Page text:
Color me confused. The PUC’s June 4, 2007, Order needs to be challenged, no doubt about it, and CapX 2020 as a whole needs to be fought with everything we’ve got, but I’m not getting the point here. NAWO and ILSR have appealed that Order.
It’s an appeal of:
And here’s the June 4, 2007 Order:
For the full docket:
1. Go to www.puc.state.mn.us
2. Go to “eDockets” on L side
3. Go to “Search Documents”
4. Search for Docket “06”-“1115”
Here’s what I don’t get. The first question is a statement of fact(NOT): NAWO claims in the Statement of the Case that it intervened as a party, but a) there haven’t been any Intervention petitions; b) there’s not been a “final decision;” and c) it’s not a contested case yet. The statute says:
Any person aggrieved by a final decision in a contested case is entitled to judicial review of the decision under the provisions of sections 14.63 to 14.68, but nothing in sections 14.63 to 14.68 shall be deemed to prevent resort to other means of review, redress, relief, or trial de novo provided by law. A petition for a writ of certiorari by an aggrieved person for judicial review under sections 14.63 to 14.68 must be filed with the Court of Appeals and served on the agency ot more than 30 days after the party receives the final decision and order of the agency. Sections 572.08 to 572.30 govern judicial review of arbitration awards entered under section 14.57.
The second issue, though, is one that is VERY disturbing. In their statement of the case, the second issue raised is:
Petitioners will also assert that determination of need for the proposed transmission lines is properly situated within the Integrated Resource Planning Process. Minn. Stat. 216B.2422, Subd. 6.
Here’s Subdivision 6:
Subd. 6. Consolidation of resource planning and certificate of need. A utility shall ndicate in its resource plan whether it intends to site or construct a large energy facility. If the utility’s resource plan includes a proposed large energy facility and construction of that facility is likely to begin before the utility files its next resource plan, the commission shall conduct the resource plan proceeding consistent with the requirements of section 216B.243 with respect to the proposed facility. If the commission approves the proposed facility in the resource plan, a separate certificate of need proceeding is not required.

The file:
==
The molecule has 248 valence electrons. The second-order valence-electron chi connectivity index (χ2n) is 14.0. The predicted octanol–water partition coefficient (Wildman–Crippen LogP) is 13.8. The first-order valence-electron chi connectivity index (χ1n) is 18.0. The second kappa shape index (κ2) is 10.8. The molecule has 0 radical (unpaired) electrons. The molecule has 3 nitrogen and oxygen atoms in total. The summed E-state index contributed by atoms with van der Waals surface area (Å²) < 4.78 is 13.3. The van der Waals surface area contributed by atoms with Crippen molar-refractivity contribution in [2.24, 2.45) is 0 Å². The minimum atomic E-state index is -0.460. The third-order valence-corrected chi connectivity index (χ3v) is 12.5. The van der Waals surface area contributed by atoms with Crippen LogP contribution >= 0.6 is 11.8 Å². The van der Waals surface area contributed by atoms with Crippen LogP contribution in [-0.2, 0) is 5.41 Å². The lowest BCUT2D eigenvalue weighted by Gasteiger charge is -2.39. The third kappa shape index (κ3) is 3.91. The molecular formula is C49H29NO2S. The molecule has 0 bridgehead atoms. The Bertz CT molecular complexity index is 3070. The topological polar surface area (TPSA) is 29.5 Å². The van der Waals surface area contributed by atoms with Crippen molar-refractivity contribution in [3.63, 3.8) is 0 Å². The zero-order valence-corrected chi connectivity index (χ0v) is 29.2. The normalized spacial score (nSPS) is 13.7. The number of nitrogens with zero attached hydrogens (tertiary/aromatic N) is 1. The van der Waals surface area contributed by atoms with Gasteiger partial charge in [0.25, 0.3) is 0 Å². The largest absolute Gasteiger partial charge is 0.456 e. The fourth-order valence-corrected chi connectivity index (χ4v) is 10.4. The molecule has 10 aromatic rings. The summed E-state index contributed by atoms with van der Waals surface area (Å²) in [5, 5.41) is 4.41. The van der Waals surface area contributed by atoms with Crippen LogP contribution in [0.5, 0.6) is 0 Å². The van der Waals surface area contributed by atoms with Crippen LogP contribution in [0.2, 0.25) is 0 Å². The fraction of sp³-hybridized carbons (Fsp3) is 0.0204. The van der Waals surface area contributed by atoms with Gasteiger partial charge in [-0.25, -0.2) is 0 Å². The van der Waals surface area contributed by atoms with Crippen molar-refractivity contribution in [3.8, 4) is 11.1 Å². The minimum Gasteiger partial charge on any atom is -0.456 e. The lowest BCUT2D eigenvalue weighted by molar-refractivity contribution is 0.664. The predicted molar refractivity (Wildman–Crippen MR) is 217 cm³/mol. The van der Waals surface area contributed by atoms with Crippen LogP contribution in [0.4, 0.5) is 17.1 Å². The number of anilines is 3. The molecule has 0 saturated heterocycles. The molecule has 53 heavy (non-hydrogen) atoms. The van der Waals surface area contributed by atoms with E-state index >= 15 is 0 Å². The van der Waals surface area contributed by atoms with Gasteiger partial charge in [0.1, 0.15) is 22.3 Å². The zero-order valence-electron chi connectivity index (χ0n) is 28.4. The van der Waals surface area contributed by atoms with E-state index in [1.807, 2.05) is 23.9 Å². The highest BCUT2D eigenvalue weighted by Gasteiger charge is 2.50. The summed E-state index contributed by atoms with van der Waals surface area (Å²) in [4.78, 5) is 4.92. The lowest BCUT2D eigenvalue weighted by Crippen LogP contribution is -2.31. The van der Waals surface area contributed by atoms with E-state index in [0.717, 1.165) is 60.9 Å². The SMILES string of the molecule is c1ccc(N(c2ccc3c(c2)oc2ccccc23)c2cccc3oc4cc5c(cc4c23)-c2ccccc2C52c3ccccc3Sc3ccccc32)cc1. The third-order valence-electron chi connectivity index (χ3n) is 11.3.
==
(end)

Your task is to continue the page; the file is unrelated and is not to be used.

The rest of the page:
Ja, so???? Well, look at that last sentence:
If the commission approves the proposed facility in the resource plan, a separate certificate of need proceeding is not required.
No Certificate of Need proceeding? Ja, so???? Well, THINK A LITTLE BIT HERE! If it is approved in an IRP, and not through a Certificate of Need review, how are the affected landowners who are subjected to the utility’s transmission proposal notified? How do they learn of the proposal in order to participate? Notice is required, right? Well, NO! Notice is only required where a utility applies for either a Certificate of Need or a Siting Certificate. The requirement of a Notice Plan is in the rules for a Certificate of Need, it is required only of those utilities applying for a Certificate of Need and is NOT required for projects proposed in an Integrated Resource Plan! Once more with feeling — NO NOTICE TO LANDOWNERS REQUIRED IF UNDER IRP — If it is approved under the IRP, and then does not require a Certificate of Need, landowners do not get notice until after the IRP (and the project) is approved, until the utility files its application for Siting. In other words, they don’t get notice until “need” is a done deal, and all that’s left is for Commerce/PUC to determine “where does the transmission line go?” That’s way too late to be able to stop the line, and at that stage, a landowner can only have an impact on the route. At that point, it’s all about siting. It becomes an exercise in fingerpointing, with landowners left with only the “Stick it THERE!” argument.